Owner Of Historic Church Slammed For Lack Of Effort & Imagination In Its Sale

Church of the Assumption | Photo: Peter Woodall

  • According to Plan Philly, the Board of License and Inspection Review feels that the social service agency Siloam failed to adequately attempt to sell its historic property of the Church of the Assumption, at 11th & Spring Garden. As such, the Historical Commission erred in granting the permission for demolition based on financial hardship concerns. Of course, this speaks of a larger issue. Here in Philadelphia, there has been some adaptive reuse of church buildings, but not nearly enough.  As Michael Greenle writes in this morning’s Inquirer (in the context of shuttered schools, while citing the Church of the Assumption): “These structures are the bones of a vibrant city, a necessity as Philadelphia struggles to maintain a fabric that makes it attractive to newcomers and different from the suburban-style cities it competes with for talent.”
  • The Atlantic Cities looks at the misleading art and science behind wayfinding, or “environmental graphic design.” Clearly more than hanging maps, it is about appreciating natural rhythms while remaining comprehensive. “Walk! Philadelphia” signage was one of the first of its kind, starting in 1995. Now, as one comment admits, it remains the “gold standard.”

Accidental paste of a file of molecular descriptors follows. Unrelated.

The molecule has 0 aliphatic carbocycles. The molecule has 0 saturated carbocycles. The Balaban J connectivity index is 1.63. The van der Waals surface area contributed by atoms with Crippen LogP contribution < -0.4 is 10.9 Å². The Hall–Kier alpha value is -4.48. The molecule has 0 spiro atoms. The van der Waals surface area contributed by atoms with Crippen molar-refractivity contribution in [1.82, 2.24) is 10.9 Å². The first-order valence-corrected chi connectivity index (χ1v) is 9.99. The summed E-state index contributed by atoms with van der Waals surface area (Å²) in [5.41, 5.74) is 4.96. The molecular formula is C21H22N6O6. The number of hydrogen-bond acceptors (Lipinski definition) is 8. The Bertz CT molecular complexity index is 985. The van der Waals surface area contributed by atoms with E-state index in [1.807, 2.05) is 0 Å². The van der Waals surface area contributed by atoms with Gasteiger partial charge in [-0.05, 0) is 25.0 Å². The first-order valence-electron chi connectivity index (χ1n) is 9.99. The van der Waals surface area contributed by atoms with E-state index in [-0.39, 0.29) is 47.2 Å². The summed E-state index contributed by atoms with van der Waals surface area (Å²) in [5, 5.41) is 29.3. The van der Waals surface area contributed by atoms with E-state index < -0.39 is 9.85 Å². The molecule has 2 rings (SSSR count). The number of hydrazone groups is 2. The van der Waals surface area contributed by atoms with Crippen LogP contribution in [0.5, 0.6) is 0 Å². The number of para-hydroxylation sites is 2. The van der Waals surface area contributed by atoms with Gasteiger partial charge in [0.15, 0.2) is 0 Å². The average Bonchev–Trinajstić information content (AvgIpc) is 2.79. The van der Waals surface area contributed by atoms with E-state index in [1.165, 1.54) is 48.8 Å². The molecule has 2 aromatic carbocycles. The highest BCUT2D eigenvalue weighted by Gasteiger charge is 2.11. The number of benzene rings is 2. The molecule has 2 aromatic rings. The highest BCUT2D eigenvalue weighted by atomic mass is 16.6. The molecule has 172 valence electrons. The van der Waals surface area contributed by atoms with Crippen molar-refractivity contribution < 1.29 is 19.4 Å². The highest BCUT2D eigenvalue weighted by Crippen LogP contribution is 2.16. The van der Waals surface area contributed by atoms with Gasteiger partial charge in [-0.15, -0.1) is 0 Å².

• This morning, state legislators and SEPTA representatives to discuss a path forward to improve Holmesburg Junction, reports NEast Philly. Residents wish “to see parking, landscaping and infrastructure improvements at the station” as part of the collaborative effort between the Upper Holmesburg Civic Association and the Planning Commission’s 2035 plan.
  • Philadelphia Neighborhoods visits Hunting Park, where the “lost addresses” of an undetermined number of abandoned homes continue to haunt the community.
About the author

Stephen Currall recently received his BA in history from Arcadia University. Before beginning doctoral studies, he is pursuing his interest in local history, specifically just how Philadelphians engage their vibrant past. Besides skimming through 18th century letters, Steve is also interested in music and travel.

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